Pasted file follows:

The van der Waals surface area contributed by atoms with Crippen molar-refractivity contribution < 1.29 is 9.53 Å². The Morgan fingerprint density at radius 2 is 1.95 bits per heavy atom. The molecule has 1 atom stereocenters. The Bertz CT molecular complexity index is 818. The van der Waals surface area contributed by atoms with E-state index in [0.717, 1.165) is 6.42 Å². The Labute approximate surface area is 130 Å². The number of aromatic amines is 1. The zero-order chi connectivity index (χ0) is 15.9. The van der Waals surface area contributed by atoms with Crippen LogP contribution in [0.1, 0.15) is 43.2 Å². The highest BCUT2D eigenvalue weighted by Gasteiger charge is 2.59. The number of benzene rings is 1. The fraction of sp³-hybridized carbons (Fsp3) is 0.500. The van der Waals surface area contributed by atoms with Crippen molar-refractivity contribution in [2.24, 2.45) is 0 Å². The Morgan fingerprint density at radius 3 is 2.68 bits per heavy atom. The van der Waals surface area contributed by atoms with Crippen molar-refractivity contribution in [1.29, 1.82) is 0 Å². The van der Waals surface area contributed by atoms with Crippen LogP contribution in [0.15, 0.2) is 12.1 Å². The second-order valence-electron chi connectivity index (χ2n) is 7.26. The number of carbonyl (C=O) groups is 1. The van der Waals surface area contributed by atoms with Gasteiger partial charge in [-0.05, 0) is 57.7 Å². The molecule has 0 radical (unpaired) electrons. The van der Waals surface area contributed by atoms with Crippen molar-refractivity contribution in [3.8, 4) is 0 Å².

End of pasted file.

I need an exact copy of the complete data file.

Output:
The van der Waals surface area contributed by atoms with Crippen molar-refractivity contribution < 1.29 is 9.53 Å². The Morgan fingerprint density at radius 2 is 1.95 bits per heavy atom. The molecule has 1 atom stereocenters. The Bertz CT molecular complexity index is 818. The van der Waals surface area contributed by atoms with E-state index in [0.717, 1.165) is 6.42 Å². The Labute approximate surface area is 130 Å². The number of aromatic amines is 1. The zero-order chi connectivity index (χ0) is 15.9. The van der Waals surface area contributed by atoms with Crippen LogP contribution in [0.1, 0.15) is 43.2 Å². The highest BCUT2D eigenvalue weighted by Gasteiger charge is 2.59. The number of benzene rings is 1. The fraction of sp³-hybridized carbons (Fsp3) is 0.500. The van der Waals surface area contributed by atoms with Crippen molar-refractivity contribution in [2.24, 2.45) is 0 Å². The Morgan fingerprint density at radius 3 is 2.68 bits per heavy atom. The van der Waals surface area contributed by atoms with Crippen molar-refractivity contribution in [1.29, 1.82) is 0 Å². The van der Waals surface area contributed by atoms with Crippen LogP contribution in [0.15, 0.2) is 12.1 Å². The second-order valence-electron chi connectivity index (χ2n) is 7.26. The number of carbonyl (C=O) groups is 1. The van der Waals surface area contributed by atoms with Gasteiger partial charge in [-0.05, 0) is 57.7 Å². The molecule has 0 radical (unpaired) electrons. The van der Waals surface area contributed by atoms with Crippen molar-refractivity contribution in [3.8, 4) is 0 Å².